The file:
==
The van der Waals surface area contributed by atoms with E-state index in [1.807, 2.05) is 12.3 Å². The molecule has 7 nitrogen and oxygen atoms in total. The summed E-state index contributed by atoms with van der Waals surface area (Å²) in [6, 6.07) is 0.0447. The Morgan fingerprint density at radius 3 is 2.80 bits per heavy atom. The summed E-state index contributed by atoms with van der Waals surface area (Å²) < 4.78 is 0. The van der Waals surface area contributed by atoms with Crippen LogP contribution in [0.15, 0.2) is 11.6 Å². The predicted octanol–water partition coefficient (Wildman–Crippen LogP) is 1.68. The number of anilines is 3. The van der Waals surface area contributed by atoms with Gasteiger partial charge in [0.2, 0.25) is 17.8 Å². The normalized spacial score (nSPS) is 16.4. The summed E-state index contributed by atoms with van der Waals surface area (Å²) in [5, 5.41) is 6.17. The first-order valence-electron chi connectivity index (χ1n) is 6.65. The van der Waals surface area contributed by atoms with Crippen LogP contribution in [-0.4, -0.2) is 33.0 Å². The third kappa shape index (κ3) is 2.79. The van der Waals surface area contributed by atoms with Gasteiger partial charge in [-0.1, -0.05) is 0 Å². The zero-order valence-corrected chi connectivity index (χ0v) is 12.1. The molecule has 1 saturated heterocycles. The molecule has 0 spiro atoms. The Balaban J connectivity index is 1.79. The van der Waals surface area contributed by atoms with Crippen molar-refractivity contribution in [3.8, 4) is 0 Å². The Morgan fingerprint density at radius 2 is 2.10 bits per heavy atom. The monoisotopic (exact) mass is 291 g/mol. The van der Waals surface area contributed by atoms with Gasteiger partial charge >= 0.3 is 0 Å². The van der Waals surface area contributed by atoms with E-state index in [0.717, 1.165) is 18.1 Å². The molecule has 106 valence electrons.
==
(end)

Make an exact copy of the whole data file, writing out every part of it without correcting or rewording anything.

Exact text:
The van der Waals surface area contributed by atoms with E-state index in [1.807, 2.05) is 12.3 Å². The molecule has 7 nitrogen and oxygen atoms in total. The summed E-state index contributed by atoms with van der Waals surface area (Å²) in [6, 6.07) is 0.0447. The Morgan fingerprint density at radius 3 is 2.80 bits per heavy atom. The summed E-state index contributed by atoms with van der Waals surface area (Å²) < 4.78 is 0. The van der Waals surface area contributed by atoms with Crippen LogP contribution in [0.15, 0.2) is 11.6 Å². The predicted octanol–water partition coefficient (Wildman–Crippen LogP) is 1.68. The number of anilines is 3. The van der Waals surface area contributed by atoms with Gasteiger partial charge in [0.2, 0.25) is 17.8 Å². The normalized spacial score (nSPS) is 16.4. The summed E-state index contributed by atoms with van der Waals surface area (Å²) in [5, 5.41) is 6.17. The first-order valence-electron chi connectivity index (χ1n) is 6.65. The van der Waals surface area contributed by atoms with Crippen LogP contribution in [-0.4, -0.2) is 33.0 Å². The third kappa shape index (κ3) is 2.79. The van der Waals surface area contributed by atoms with Gasteiger partial charge in [-0.1, -0.05) is 0 Å². The zero-order valence-corrected chi connectivity index (χ0v) is 12.1. The molecule has 1 saturated heterocycles. The molecule has 0 spiro atoms. The Balaban J connectivity index is 1.79. The van der Waals surface area contributed by atoms with Crippen molar-refractivity contribution in [3.8, 4) is 0 Å². The Morgan fingerprint density at radius 2 is 2.10 bits per heavy atom. The monoisotopic (exact) mass is 291 g/mol. The van der Waals surface area contributed by atoms with Gasteiger partial charge >= 0.3 is 0 Å². The van der Waals surface area contributed by atoms with E-state index in [0.717, 1.165) is 18.1 Å². The molecule has 106 valence electrons.